In his controversial 2002 book A New Kind of Science (Wolfram Media), theoretical physicist Stephen Wolfram proposed that traditional science is incapable of fathoming many important phenomena in nature. The complexity of how galaxies formed or what the weather will be tomorrow is too much for mathematical formulas, he asserts (SN: 8/16/03, p. 106: In Search of a Scientific Revolution).
Now, a team of physicists has unveiled a new way to process pattern-generating algorithms called cellular automata, which Wolfram argues are a superior way to model complex phenomena. The new study suggests that some cellular automata can be simplified substantially yet retain the essential outlines of their patterns, says Navot Israeli of the Weizmann Institute of Science in Rehovot, Israel. He and Nigel D. Goldenfeld of the University of Illinois at Urbana-Champaign describe their technique in the Feb. 20 Physical Review Letters.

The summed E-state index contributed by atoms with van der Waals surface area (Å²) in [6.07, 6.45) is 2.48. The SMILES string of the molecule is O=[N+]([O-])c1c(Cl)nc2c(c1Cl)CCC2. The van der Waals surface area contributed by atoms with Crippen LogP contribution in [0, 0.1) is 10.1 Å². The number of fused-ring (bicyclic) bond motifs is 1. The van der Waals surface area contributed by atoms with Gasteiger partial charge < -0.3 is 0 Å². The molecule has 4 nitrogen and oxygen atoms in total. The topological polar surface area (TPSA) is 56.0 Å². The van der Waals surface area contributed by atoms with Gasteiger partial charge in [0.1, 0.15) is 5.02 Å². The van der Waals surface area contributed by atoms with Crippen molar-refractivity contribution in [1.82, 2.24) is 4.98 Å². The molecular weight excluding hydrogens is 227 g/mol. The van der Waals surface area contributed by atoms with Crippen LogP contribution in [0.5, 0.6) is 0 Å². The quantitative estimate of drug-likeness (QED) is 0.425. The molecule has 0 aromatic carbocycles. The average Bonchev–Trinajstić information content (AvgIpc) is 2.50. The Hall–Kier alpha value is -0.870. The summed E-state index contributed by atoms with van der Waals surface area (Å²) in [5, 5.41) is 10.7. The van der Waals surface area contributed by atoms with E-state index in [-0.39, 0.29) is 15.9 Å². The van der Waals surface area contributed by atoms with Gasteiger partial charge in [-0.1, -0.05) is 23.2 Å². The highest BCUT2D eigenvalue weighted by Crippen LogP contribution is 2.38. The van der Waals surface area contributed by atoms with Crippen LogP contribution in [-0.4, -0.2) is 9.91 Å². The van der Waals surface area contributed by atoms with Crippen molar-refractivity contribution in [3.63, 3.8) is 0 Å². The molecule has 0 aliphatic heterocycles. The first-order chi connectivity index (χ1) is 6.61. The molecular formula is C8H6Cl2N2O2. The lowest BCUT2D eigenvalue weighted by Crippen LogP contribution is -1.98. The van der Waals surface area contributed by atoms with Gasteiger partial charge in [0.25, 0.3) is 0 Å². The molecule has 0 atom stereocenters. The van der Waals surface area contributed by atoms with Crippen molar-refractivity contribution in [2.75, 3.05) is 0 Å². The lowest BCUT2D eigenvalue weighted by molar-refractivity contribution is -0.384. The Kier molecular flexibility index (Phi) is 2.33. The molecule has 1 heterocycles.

A cellular automaton is a computational procedure for generating patterns on the basis of the relationships between like and unlike squares, or cells, of a grid. In the new work, Goldenfeld says, he and Israeli have done with automata what scientists have previously done when grappling with large groups of atoms or other particles. For example, by considering gases as ensembles of molecules instead of many individual molecules, scientists have been able to write formulas for phenomena such as temperature and pressure.
Israeli and Goldenfeld treat the cells of automata in a similar way. Starting with standard cellular-automata patterns, the researchers bunched sets of existing cells into “supercells” and then treated those supercells according to new rules. The resulting patterns tended to be fuzzier than the originals but had more predictable features, the researchers say.
This “nice, incremental improvement” offers a new method for simplifying cellular automata patterns, Wolfram comments. However, approximations of complex systems may discard important information, he cautions.